"Review" by , "How did we ever get to be an empire? The writings of Noam Chomsky — America's most useful citizen, in my opinion — are the best answer to that question. Hegemony or Survival is an excellent summary of his views."
"Review" by , "An impassioned polemic, it catalogues and recounts all of the real, alleged and imagined errors, inconsistencies and hypocrisies that have marred American statecraft over the past century....Reading Chomsky is a little like listening to AM talk radio, albeit with an inverted ideological slant."
"Review" by , "A raging and often meandering assault on United States foreign policy and the elites who shape it....[F]or all that is wrong with Hegemony or Survival, reading Chomsky today is sobering and instructive..."
"Review" by , "[H]ighly readable....Chomsky brings together many themes he has mined in the past, making this cogent and provocative book an important addition to an ongoing public discussion about U.S. policy."
"Review" by , "Chomsky offers a cautionary look at where we may be headed as a nation and the growing threats to world peace and personal freedom."
"Synopsis" by , Lucidly written, thoroughly documented, and featuring a new Afterword by the author, Hegemony or Survival is today's most influential thinker's definitive statement on America's alleged quest for global dominance.
"Synopsis" by ,

For over sixty-five years, the United States war machine has been on automatic pilot. Since World War II we have been conditioned to believe that America's motives in 'exporting' democracy are honorable, even noble. In this startling and provocative book, William Blum, a leading dissident chronicler of US foreign policy and the author of controversial bestseller Rogue State, argues that nothing could be further from the truth. Moreover, unless this fallacy is unlearned, and until people understand fully the worldwide suffering American policy has caused, we will never be able to stop the monster.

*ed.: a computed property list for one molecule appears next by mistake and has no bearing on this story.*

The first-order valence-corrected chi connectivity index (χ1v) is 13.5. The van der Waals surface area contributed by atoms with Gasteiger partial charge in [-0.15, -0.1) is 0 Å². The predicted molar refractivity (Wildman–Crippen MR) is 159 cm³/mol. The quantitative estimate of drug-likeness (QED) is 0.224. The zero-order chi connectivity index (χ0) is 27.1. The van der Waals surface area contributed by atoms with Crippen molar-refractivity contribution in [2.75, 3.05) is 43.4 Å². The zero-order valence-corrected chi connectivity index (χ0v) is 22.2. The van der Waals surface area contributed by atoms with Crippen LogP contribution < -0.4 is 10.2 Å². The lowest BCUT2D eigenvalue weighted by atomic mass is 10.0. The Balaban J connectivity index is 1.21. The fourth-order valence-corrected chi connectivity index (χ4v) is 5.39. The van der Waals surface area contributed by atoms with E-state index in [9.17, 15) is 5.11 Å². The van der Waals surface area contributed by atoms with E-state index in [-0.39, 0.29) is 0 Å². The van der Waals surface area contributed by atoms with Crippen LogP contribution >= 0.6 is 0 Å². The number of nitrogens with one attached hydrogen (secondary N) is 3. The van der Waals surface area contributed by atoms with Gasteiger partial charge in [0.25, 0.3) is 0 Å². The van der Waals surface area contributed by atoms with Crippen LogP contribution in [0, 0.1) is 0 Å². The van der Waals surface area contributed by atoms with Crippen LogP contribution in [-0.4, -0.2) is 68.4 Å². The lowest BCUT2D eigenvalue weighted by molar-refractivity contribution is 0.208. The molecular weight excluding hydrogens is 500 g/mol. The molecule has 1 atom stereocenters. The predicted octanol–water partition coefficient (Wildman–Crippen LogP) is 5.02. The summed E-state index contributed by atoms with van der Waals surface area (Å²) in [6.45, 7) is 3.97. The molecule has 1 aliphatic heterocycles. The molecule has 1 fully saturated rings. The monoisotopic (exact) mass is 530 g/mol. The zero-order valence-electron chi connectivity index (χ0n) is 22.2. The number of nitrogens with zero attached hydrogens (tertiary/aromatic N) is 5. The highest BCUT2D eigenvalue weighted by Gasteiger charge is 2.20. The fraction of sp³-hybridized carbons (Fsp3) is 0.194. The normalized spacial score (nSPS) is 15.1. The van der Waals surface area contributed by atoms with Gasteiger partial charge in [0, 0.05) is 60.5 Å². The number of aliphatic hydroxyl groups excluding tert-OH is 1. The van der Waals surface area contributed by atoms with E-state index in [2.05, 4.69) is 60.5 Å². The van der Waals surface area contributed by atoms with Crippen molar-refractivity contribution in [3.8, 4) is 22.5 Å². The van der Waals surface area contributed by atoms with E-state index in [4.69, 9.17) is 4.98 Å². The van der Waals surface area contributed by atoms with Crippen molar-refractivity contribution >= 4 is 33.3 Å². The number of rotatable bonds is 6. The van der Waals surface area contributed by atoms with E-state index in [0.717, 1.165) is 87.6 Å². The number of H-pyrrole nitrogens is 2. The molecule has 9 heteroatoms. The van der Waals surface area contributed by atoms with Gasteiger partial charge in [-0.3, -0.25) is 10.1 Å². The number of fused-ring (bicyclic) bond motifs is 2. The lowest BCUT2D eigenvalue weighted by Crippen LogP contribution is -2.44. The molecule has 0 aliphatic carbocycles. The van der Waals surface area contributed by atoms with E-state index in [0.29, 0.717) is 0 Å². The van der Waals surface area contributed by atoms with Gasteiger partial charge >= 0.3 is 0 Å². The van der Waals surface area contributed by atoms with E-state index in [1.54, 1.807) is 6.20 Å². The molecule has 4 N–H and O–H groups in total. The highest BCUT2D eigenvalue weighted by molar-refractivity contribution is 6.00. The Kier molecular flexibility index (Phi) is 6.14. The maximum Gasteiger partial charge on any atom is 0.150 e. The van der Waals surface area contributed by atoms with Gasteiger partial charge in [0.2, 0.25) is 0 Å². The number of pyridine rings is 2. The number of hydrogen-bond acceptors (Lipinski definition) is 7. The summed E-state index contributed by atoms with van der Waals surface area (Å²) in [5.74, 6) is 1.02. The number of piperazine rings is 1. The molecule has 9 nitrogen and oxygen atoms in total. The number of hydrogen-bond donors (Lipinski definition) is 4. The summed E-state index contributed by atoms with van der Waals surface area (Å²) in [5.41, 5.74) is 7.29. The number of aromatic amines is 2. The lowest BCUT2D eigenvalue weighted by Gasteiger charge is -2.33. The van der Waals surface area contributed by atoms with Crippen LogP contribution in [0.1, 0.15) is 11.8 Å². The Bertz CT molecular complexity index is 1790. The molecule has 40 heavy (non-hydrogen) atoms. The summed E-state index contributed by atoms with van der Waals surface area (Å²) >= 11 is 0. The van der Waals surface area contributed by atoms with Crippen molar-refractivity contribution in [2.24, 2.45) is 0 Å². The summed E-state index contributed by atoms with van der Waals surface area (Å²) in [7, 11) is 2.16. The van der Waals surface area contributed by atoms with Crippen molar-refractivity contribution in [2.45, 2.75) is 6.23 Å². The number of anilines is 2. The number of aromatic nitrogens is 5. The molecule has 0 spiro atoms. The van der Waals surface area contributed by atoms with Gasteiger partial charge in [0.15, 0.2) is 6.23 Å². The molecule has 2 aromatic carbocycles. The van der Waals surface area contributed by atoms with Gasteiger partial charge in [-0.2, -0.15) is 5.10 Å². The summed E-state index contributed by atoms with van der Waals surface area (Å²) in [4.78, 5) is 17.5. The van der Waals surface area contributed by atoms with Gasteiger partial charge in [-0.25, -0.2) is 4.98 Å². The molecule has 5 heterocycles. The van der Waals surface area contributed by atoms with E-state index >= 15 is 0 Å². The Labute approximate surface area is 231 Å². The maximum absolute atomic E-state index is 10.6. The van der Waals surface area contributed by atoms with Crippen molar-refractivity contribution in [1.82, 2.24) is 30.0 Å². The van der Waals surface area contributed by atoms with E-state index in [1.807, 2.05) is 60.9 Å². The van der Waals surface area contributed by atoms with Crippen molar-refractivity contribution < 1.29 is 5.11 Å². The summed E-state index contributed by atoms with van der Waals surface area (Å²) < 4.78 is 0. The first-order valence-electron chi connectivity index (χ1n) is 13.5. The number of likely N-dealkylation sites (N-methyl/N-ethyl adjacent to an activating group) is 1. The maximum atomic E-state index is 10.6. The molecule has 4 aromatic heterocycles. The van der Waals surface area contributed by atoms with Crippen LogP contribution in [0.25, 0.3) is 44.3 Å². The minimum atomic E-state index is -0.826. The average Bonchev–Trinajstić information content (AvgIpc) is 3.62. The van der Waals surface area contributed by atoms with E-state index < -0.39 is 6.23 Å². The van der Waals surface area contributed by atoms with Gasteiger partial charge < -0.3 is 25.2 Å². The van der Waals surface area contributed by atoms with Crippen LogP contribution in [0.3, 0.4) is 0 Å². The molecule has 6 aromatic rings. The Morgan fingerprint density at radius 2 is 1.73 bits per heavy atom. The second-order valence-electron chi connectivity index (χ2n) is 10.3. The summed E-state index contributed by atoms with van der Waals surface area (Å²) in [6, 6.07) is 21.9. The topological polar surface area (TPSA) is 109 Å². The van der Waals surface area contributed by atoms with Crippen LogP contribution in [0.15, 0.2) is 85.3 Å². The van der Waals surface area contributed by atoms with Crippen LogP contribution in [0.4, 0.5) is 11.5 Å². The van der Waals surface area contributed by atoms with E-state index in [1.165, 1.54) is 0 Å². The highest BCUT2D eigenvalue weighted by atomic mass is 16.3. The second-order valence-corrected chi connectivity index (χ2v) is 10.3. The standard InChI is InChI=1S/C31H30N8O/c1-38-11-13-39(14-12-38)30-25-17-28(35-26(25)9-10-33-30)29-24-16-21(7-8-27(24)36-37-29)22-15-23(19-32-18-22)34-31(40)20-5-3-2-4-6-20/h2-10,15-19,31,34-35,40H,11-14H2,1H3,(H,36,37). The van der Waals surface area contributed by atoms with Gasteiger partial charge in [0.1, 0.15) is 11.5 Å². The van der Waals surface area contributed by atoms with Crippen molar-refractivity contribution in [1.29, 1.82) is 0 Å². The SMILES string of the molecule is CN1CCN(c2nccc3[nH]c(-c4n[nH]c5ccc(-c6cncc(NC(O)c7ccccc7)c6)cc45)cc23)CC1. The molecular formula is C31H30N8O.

"Synopsis" by ,
Since World War II, the United States has repeatedly posited itself as a defender of democracy, using its military might to promote freedom abroad even as it ascended to the status of the world’s only superpower. The answer to almost every international problem, it seems, has been American military intervention—which is always pitched as a disinterested, noble attempt to deal with a crisis.

In America’s Deadliest Export, William Blum mounts a powerful case against this belief—and against postwar American foreign policy in general. Stripping away the lies that have hidden America’s true agenda, Blum reveals the real goals—and brutal consequences—of American militarism.

“A fireball of terse information—one of our best muckrakers.”—Oliver Stone

 

“This book deals with unpleasant subjects yet it is a pleasure to read. Blum continues to provide us with convincing critiques of US global policy in a freshly informed and engaging way.”—Michael Parenti, author of The Face of Imperialism

 

“With good cheer and humor Blum guides us toward understanding that our government does not mean well. Once we've grasped that, we're far more capable of effectively doing good ourselves.”—David Swanson, author of War Is a Lie

"Synopsis" by ,
"Reading Chomsky today is sobering and instructive . . . He is a global phenomenon . . . perhaps the most widely read voice on foreign policy on the planet." -The New York Times Book Review

An immediate national bestseller, Hegemony or Survival demonstrates how, for more than half a century the United States has been pursuing a grand imperial strategy with the aim of staking out the globe. Our leaders have shown themselves willing-as in the Cuban missile crisis-to follow the dream of dominance no matter how high the risks. World-renowned intellectual Noam Chomsky investigates how we came to this perilous moment and why our rulers are willing to jeopardize the future of our species.

With the striking logic that is his trademark, Chomsky tracks the U.S. government's aggressive pursuit of "full spectrum dominance" and vividly lays out how the most recent manifestations of the politics of global control-from unilateralism to the dismantling of international agreements to state terrorism-cohere in a drive for hegemony that ultimately threatens our existence. Lucidly written, thoroughly documented, and featuring a new afterword by the author, Hegemony or Survival is a definitive statement from one of today's most influential thinkers.